That is the easiest way to steer clear if the issue is important to you. Also - just because a brand doesn't test its final product on animals - it doesn't mean that all of the ingredients weren't tested on animals in the past. Being clear: animal testing is banned in the EU - sticklers will point to China and say they won't support a brand because the product is sold in China. That is obviously your call, but nothing you put on your face in the UK was tested on an animal in order for you to use it. If you want to know categorically where a brand stands you need to ask their PR department: 'Are your ingredients tested on animals at their source?' and 'Do you retail in China?' If they don't know - assume they are. A brand that cares about animal testing will ensure its standards are met from the very beginning and shout it from the rooftops.
  • Waiting List
    How on earth does a brand/store have 30,000 people on a waiting list before something has launched? Answer - it doesn't. The brand will have orders in place for 30,000 ready to be sent to retailers (if they are very lucky and mass market). You could also say that Sainsbury's has a waiting list for 2000 bunches of bananas. It does, because they have ordered them. Individual stores may have waiting lists for certain things when they go out of stock or a list of preferred customers who get first dibs when a new product launches - but there are not 30,000 women clinging to their mobiles waiting for a phone call from a store telling them that their product has arrived - ever.
  • As used by
    The biggest load of bollocks in the industry. Fake/phony and infuriating. Here's the difference:
    1. Victoria Beckham tweets that she has used Elemis Camellia Oil to prevent stretchmarks through all her pregnancies and that it's brilliant. That is PR you cannot buy. Elemis are now perfectly entitled to use the words 'as recommended/used by Victoria Beckham' when talking about that product. Elemis however, are a class act and haven't shoved it down our throats. You have to look at the product page on their website to find it in small print.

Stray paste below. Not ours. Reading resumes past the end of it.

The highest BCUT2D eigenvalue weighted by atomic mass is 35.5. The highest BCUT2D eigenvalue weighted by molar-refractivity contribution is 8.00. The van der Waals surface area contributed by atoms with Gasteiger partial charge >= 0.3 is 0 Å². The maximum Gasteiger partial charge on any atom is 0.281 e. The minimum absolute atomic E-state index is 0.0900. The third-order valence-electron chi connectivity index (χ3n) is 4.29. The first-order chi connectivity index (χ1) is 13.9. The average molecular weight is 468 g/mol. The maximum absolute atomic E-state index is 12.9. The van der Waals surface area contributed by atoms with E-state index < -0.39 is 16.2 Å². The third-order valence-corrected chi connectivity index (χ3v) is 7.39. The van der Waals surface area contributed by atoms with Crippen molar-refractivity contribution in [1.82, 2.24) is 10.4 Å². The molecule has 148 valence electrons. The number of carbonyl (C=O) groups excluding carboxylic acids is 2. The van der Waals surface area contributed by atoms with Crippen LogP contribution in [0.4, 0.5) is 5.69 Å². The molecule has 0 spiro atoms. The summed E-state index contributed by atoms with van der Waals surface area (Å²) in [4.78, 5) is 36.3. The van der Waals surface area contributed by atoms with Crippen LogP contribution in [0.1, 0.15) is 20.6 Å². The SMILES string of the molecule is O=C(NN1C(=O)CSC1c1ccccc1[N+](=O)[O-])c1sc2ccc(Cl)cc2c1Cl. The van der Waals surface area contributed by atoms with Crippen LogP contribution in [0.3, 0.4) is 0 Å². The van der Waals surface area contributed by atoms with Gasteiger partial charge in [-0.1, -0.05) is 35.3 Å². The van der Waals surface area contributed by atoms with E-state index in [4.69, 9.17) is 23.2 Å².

2. A beauty editor uses a picture of Kim Kardashian when recommending Bum Lift by Rodial (as you would). Rodial then take that clipping and it to their website under the heinous 'Celeb Secrets' section and give the impression that KK uses that product - thus endorses it. Bollocks does she. Interestingly, you can't actually read the article that the site links to - it just pops up a picture of KK. *eyebrow*
Feel free to add your own to the comments section - this is just the tip of the iceberg...


  1. I love this Caroline - thankyou, (natural gets me everytime). All of this I have found over my many years of consuming products but you have the authority and the knowledge to state this and I applaud you for it. Jan xx

  2. How friggin fab is this post! :-) I feel better/relieved after reading your post, a really refreshing read! Well said.

  3. Love love love this post, only thing I'm not sure about is the hypo-allergenic thing, apparently some test on those with especially sensitive skin to say that? (No7) and I absolutely couldn't agree more about the rest. I'm glad you've pointed this out specifically :)

  4. Glad you got that out of your system! My dermatologist in the US told me about the hypo-allergenic, non-com and open/close pore stuff years ago I was kinda gutted at the time but ever since then it's stopped from buying even more crap. :D

  5. i love these kinds of posts, they are so honest and things that we need to know so we dont fall into the obvious traps :D

  6. Love it! Advanced bullshit busting, no one does it better!

  7. That 'waiting list' nonsense has amused me for years! I always where the waiting list came form, when Joe Public has no idea the product's due to launch in the first place!

  8. Excellent post Caroline, I want to help my pores!!

  9. Hahaha!! Excellent. I'm glad it's not just me that gets over-excited (read ranty) about these things. I could test the non-comedogenic stuff but it would take months and many, many people. I sincerely doubt anybody bothers.

  10. This is a great post. We are lied to constantly. The most stunningly ridiculous to me are the pseudo scientific studies cosmetic pamphlets and ads use that have ultra fine print like "as tested by 8 women".